In short, sex is what drives the frenzied (if always cheerful and doggedly optimistic) proceedings in On the Town, which starts with the sailors' shore leave. Despite the most innocent sailor's initial desire to actually spend the day touring the city, all three buddies quickly drop the bullshit and set about finding themselves some womenfolk who, it turns out, are all most happy to oblige. With a few exceptions, the supporting characters in the show, many of whom turn up repeatedly, all seem pretty sex-starved as well.
An entire musical about the urge for naked time with . . . well, hell, with anyone willing, may not seem all that wholesome, but it is when it's expressed with a gee-willikers--listen-see attitude, ample double entendre, liquid dance moves, and excellent singing by a smiley, winning cast. You really can't go wrong, here. Especially when the entire package is wrapped up in those delicious, distinctive Leonard Bernstein harmonies and dissonances, which easily fill the second-largest theater on Broadway.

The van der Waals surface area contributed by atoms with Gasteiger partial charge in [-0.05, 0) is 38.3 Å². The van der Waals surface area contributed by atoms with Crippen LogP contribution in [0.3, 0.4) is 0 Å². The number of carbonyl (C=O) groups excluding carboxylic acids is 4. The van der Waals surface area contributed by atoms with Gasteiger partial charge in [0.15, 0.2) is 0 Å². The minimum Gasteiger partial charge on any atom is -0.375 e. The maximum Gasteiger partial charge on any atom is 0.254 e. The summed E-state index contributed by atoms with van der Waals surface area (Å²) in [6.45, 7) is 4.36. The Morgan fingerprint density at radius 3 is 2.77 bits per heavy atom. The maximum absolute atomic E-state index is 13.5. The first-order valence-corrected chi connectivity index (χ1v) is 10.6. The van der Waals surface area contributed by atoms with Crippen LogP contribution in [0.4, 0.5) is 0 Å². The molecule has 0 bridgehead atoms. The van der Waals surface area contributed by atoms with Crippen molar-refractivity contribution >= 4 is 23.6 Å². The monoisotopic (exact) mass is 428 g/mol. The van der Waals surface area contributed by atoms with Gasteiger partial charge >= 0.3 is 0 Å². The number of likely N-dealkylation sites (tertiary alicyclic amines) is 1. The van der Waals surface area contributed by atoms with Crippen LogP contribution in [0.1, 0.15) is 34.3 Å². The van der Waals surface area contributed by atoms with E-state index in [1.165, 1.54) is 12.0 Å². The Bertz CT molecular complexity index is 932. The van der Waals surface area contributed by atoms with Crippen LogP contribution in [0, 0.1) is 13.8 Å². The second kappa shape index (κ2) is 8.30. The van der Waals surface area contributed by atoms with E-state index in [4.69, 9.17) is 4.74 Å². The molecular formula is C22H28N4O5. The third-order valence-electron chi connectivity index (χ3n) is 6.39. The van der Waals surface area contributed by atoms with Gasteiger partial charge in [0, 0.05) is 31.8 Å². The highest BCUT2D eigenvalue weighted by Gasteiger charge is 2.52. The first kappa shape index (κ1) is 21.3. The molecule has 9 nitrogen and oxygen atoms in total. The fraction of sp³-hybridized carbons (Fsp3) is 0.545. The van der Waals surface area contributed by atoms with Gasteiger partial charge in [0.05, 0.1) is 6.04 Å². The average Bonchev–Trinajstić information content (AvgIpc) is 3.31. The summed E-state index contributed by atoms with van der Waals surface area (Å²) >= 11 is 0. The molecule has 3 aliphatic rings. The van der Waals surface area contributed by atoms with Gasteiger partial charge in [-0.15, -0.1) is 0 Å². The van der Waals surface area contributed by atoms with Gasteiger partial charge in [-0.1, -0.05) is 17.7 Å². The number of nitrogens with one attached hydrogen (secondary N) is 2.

A word, while (if) I still have you, on the theater itself: Since it opened in the late 1990s, the Ford/Hilton/Foxwoods/Lyric has suffered some pretty bad mojo. Now, granted: it's not as ugly as the district's biggest house, the Gershwin. Then again, for all its poured-concrete hideousness, the Gershwin has been happy home to Wicked forever, and its name hasn't been changed since 1983, when it stopped being called the Uris. So I don't feel bad for the Gershwin, not even a bit.
But the Ford/Hilton/Foxwoods/Lyric? Poor, lumberingly huge place with a revolving door of bland, corporate names. The F/H/F/L was combined from two theaters that stood on the site for nearly a century and probably, between the two of them, showed their fair share of XXX porn before being condemned in the early 1990s. Since (re)opening, the F/H/F/L has been home to a few good shows (the original production of Ragtime; the revival of 42nd Street), but also a lot of really lousy ones (the 2000 revival of Jesus Christ Superstar; Spider-Man: Turn Off the Dark). The revival of On the Town is a lovely, attractive production that seems to be selling well and doing its duty to entertain the masses. I hope it sticks around long enough for its achingly beautiful wartime score to sink, somehow, permanently into the theater's restless, unsettled walls. Or, at the very least, until the theater gets renamed again.
Rear balcony, discount offer, Sunday matinee.